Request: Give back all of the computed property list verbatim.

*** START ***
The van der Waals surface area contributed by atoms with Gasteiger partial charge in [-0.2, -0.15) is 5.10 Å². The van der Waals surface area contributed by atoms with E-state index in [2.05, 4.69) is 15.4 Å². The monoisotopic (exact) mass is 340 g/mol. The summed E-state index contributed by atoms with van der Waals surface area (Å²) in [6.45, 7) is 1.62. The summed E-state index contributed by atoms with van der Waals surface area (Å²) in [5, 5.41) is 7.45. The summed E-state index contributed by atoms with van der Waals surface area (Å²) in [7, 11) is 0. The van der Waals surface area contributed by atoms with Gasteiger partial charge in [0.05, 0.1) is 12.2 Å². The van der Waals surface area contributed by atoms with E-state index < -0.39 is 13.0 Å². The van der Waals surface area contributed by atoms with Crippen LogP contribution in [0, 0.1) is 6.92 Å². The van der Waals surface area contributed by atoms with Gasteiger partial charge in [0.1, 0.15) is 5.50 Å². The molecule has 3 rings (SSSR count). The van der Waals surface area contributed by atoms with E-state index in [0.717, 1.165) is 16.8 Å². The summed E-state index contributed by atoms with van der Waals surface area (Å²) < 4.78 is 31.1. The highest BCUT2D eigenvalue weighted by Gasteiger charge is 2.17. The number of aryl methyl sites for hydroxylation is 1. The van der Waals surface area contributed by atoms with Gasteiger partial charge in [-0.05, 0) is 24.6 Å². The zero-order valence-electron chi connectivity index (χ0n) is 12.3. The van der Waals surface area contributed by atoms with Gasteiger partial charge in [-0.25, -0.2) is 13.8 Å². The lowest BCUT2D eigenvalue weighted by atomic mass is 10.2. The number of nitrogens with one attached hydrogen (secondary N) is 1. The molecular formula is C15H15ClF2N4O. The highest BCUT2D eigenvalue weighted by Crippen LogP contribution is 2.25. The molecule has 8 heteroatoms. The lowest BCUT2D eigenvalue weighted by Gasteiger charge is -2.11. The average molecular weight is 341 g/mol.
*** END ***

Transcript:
The van der Waals surface area contributed by atoms with Gasteiger partial charge in [-0.2, -0.15) is 5.10 Å². The van der Waals surface area contributed by atoms with E-state index in [2.05, 4.69) is 15.4 Å². The monoisotopic (exact) mass is 340 g/mol. The summed E-state index contributed by atoms with van der Waals surface area (Å²) in [6.45, 7) is 1.62. The summed E-state index contributed by atoms with van der Waals surface area (Å²) in [5, 5.41) is 7.45. The summed E-state index contributed by atoms with van der Waals surface area (Å²) in [7, 11) is 0. The van der Waals surface area contributed by atoms with Gasteiger partial charge in [0.05, 0.1) is 12.2 Å². The van der Waals surface area contributed by atoms with E-state index < -0.39 is 13.0 Å². The van der Waals surface area contributed by atoms with Crippen LogP contribution in [0, 0.1) is 6.92 Å². The van der Waals surface area contributed by atoms with Gasteiger partial charge in [0.1, 0.15) is 5.50 Å². The molecule has 3 rings (SSSR count). The van der Waals surface area contributed by atoms with E-state index in [0.717, 1.165) is 16.8 Å². The summed E-state index contributed by atoms with van der Waals surface area (Å²) < 4.78 is 31.1. The highest BCUT2D eigenvalue weighted by Gasteiger charge is 2.17. The number of aryl methyl sites for hydroxylation is 1. The van der Waals surface area contributed by atoms with Gasteiger partial charge in [-0.05, 0) is 24.6 Å². The zero-order valence-electron chi connectivity index (χ0n) is 12.3. The van der Waals surface area contributed by atoms with Gasteiger partial charge in [-0.25, -0.2) is 13.8 Å². The lowest BCUT2D eigenvalue weighted by atomic mass is 10.2. The number of nitrogens with one attached hydrogen (secondary N) is 1. The molecular formula is C15H15ClF2N4O. The highest BCUT2D eigenvalue weighted by Crippen LogP contribution is 2.25. The molecule has 8 heteroatoms. The lowest BCUT2D eigenvalue weighted by Gasteiger charge is -2.11. The average molecular weight is 341 g/mol.